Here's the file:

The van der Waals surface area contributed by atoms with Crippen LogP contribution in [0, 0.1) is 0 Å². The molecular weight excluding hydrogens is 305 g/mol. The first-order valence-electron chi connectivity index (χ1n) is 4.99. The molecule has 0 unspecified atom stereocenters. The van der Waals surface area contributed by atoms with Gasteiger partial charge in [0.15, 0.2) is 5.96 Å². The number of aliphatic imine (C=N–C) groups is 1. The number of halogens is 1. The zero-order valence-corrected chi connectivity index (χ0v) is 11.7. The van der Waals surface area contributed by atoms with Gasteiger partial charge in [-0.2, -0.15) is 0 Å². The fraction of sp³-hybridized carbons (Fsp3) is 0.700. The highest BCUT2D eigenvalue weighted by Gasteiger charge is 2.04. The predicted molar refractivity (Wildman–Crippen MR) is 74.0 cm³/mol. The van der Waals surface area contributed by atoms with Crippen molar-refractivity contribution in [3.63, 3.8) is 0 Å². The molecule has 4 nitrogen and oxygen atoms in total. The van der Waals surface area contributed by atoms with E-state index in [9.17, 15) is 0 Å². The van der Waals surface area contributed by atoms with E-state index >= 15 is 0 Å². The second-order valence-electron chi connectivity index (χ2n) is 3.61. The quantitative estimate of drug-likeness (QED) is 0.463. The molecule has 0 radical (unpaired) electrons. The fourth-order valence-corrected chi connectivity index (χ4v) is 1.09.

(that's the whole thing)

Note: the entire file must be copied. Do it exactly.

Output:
The van der Waals surface area contributed by atoms with Crippen LogP contribution in [0, 0.1) is 0 Å². The molecular weight excluding hydrogens is 305 g/mol. The first-order valence-electron chi connectivity index (χ1n) is 4.99. The molecule has 0 unspecified atom stereocenters. The van der Waals surface area contributed by atoms with Gasteiger partial charge in [0.15, 0.2) is 5.96 Å². The number of aliphatic imine (C=N–C) groups is 1. The number of halogens is 1. The zero-order valence-corrected chi connectivity index (χ0v) is 11.7. The van der Waals surface area contributed by atoms with Gasteiger partial charge in [-0.2, -0.15) is 0 Å². The fraction of sp³-hybridized carbons (Fsp3) is 0.700. The highest BCUT2D eigenvalue weighted by Gasteiger charge is 2.04. The predicted molar refractivity (Wildman–Crippen MR) is 74.0 cm³/mol. The van der Waals surface area contributed by atoms with Crippen molar-refractivity contribution in [3.63, 3.8) is 0 Å². The molecule has 4 nitrogen and oxygen atoms in total. The van der Waals surface area contributed by atoms with E-state index in [9.17, 15) is 0 Å². The van der Waals surface area contributed by atoms with E-state index >= 15 is 0 Å². The second-order valence-electron chi connectivity index (χ2n) is 3.61. The quantitative estimate of drug-likeness (QED) is 0.463. The molecule has 0 radical (unpaired) electrons. The fourth-order valence-corrected chi connectivity index (χ4v) is 1.09.